A recent study by Fidelity indicated that the average couple will need close to $300,000 dollars just for the costs of health care after age 65. Yet, many people are completely unaware of the need to plan for these costs. Often, they think that Medicare is free or that it pays for everything.
It doesn’t help that Medicare is a huge national health insurance program with four parts, ten supplement options, and dozens of drug plan choices. With all these moving parts, it’s easy to get confused about health care costs once you enroll in Medicare; just know that these costs will be a major part of your budget after you turn 65. The good news is that Medicare will be your primary health insurance, and most Medicare enrollees are very satisfied with their coverage.
If you’re nearing retirement age and will soon join Medicare, here are some of the most important features of Medicare you should know so you don’t make potentially costly mistakes.
Mistake #1: Missing your initial enrollment period
Everyone has her own initial enrollment period (IEP). Your seven-month IEP is based on when you turn 65. For example, if your 65th birthday is on July 17, 2020, then your IEP will start on April 1, 2020, and will end on October 31, 2020.
During your IEP, you should enroll in Medicare Part A and Part B. You should also enroll in Part D, which you can get as a standalone plan alongside your Original Medicare or as part of a Medicare Advantage plan.
If you enroll during the first three months of your IEP, your start date will be the first day of your birthday month. If you apply during your birthday month or during the last three months of your IEP, you will have a delayed start date by a couple of months so be sure to ask the Social Security representative what your Medicare effective date will be.
If you don’t enroll when you are first eligible and don’t have creditable coverage (see below) through another source such as an employer or union health plan, you’ll pay a late enrollment penalty with your monthly premium. The penalty is assessed at 10 percent per month for every month that you could have been enrolled and were not. It applies monthly for as long as you have Medicare coverage—it can definitely add up over time.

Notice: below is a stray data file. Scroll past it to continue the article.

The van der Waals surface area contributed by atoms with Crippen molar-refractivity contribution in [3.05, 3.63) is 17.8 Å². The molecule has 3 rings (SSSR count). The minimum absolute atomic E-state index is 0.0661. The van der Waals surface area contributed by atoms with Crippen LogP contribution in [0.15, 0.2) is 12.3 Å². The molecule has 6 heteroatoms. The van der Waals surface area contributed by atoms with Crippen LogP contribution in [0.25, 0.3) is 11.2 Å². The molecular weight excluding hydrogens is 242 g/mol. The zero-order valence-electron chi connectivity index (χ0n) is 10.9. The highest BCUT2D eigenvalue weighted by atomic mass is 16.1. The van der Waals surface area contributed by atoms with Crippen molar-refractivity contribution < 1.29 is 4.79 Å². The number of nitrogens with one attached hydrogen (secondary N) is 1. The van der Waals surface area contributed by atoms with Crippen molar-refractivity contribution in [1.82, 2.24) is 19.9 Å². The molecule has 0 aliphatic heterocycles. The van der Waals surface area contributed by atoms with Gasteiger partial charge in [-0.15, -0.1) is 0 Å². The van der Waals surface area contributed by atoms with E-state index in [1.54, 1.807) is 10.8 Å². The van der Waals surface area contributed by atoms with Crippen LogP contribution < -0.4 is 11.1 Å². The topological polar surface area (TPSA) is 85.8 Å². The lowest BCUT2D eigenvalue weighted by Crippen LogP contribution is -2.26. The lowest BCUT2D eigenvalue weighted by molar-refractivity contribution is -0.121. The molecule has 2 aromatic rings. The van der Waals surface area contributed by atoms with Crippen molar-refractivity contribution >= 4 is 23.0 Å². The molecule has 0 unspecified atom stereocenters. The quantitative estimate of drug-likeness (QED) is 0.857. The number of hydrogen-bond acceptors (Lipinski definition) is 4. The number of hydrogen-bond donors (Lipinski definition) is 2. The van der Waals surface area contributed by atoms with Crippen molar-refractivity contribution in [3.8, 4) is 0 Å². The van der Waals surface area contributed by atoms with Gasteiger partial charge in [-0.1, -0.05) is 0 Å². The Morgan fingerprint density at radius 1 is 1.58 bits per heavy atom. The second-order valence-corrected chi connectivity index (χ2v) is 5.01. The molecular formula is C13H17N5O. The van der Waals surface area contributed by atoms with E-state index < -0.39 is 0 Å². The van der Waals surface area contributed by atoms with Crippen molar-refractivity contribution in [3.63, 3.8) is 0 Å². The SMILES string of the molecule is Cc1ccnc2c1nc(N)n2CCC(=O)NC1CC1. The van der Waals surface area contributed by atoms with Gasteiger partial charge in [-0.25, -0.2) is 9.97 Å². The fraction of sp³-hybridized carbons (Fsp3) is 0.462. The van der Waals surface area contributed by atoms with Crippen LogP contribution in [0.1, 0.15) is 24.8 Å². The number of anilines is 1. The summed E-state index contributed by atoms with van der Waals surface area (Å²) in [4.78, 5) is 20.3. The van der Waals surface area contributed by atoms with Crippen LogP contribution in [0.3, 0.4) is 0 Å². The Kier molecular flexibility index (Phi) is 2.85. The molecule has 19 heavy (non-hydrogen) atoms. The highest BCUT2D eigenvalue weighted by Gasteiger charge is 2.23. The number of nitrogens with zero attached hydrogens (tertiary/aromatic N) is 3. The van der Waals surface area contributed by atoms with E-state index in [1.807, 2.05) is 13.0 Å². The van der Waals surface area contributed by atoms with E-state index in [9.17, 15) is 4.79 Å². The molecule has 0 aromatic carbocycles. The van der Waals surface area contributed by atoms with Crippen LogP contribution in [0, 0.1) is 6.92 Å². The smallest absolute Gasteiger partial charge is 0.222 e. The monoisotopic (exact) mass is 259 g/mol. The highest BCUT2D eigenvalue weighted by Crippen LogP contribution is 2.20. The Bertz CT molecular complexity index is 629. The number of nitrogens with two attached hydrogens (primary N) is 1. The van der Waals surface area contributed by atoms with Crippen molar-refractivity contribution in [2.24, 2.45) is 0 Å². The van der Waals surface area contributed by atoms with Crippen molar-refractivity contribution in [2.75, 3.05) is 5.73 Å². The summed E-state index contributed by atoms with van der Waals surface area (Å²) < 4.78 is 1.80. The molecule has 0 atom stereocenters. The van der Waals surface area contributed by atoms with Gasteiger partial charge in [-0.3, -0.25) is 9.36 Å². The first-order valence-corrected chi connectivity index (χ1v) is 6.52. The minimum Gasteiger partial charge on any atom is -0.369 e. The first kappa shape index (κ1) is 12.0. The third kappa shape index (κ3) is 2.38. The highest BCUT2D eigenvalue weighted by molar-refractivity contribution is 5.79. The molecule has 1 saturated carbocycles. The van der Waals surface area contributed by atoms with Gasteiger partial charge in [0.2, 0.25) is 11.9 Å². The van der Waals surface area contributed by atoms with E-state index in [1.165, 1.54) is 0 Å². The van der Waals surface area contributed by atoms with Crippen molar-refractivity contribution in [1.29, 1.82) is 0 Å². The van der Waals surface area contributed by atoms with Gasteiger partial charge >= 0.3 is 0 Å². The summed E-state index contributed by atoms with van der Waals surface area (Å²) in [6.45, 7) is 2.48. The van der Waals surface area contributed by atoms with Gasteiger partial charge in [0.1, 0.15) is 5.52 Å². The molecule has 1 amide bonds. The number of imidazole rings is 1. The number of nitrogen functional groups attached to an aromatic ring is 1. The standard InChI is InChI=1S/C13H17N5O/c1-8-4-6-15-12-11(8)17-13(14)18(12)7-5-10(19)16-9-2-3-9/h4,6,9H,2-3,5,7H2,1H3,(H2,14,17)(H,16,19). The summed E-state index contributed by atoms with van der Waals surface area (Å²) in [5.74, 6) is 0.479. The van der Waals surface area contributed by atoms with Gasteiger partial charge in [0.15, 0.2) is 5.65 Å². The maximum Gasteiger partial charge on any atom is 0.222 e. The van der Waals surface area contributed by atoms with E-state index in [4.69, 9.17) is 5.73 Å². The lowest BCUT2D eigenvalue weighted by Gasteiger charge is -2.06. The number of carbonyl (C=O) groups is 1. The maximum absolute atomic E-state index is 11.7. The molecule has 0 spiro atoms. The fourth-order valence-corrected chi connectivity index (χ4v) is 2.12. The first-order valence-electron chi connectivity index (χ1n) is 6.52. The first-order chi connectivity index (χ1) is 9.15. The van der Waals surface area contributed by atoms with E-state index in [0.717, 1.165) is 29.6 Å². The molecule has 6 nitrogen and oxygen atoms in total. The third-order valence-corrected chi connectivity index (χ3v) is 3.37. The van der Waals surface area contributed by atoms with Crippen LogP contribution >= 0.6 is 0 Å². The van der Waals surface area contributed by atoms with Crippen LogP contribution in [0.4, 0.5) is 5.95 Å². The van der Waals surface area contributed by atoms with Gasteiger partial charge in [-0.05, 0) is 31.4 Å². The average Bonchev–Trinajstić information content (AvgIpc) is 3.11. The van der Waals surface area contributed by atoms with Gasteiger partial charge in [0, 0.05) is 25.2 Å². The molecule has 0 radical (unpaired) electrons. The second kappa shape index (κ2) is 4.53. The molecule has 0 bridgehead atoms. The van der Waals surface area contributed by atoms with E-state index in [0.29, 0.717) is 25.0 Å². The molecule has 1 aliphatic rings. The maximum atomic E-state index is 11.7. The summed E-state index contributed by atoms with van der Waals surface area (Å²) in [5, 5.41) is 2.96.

A side note: If your birthday is on the 1st of the month, you get an extra month added to the beginning of your IEP, and your start date will be the 1st of the month before your birthday month.
If you do have creditable coverage, you can delay your Medicare enrollment until after your existing coverage ends. You likely have creditable coverage if you work past 65 for a large employer (20+ employees) and are enrolled in their health plan. This also applies if you are enrolled in a large employer health plan through your spouse.
Although you can delay all parts of Medicare during this time, most people choose to enroll in premium-free part A if they qualify. Having Part A coordinate with your employer health coverage could reduce your spending in the event that you have an inpatient hospital stay.
One exception: if you’re contributing to a health savings account (HSA), you need to delay enrolling in Part A (or any part of Medicare) if you plan to continue contributing to the HSA in the future.
You can delay Parts B and D to save premiums since your employer coverage will already include benefits for drug coverage and outpatient expenses.
Mistake #2: Missing your Medigap open enrollment
This mistake could cost you a lot. You see, Medicare doesn’t cover 100 percent of your healthcare expenses. You will pay some cost-sharing in the form of deductibles, copayments, and coinsurance as you use various medical services.
Medigap plans cover some or all of these Part A and Part B out-of-pocket expenses with Original Medicare. If you enroll during your Medigap Open Enrollment Period, which begins the month you are age 65 (or beyond) and enrolled in Part B, you can buy any plan available in your area and can’t be turned down or charged more for a pre-existing condition. This ensures that everyone has an opportunity to get comprehensive health coverage when they are aging into Medicare.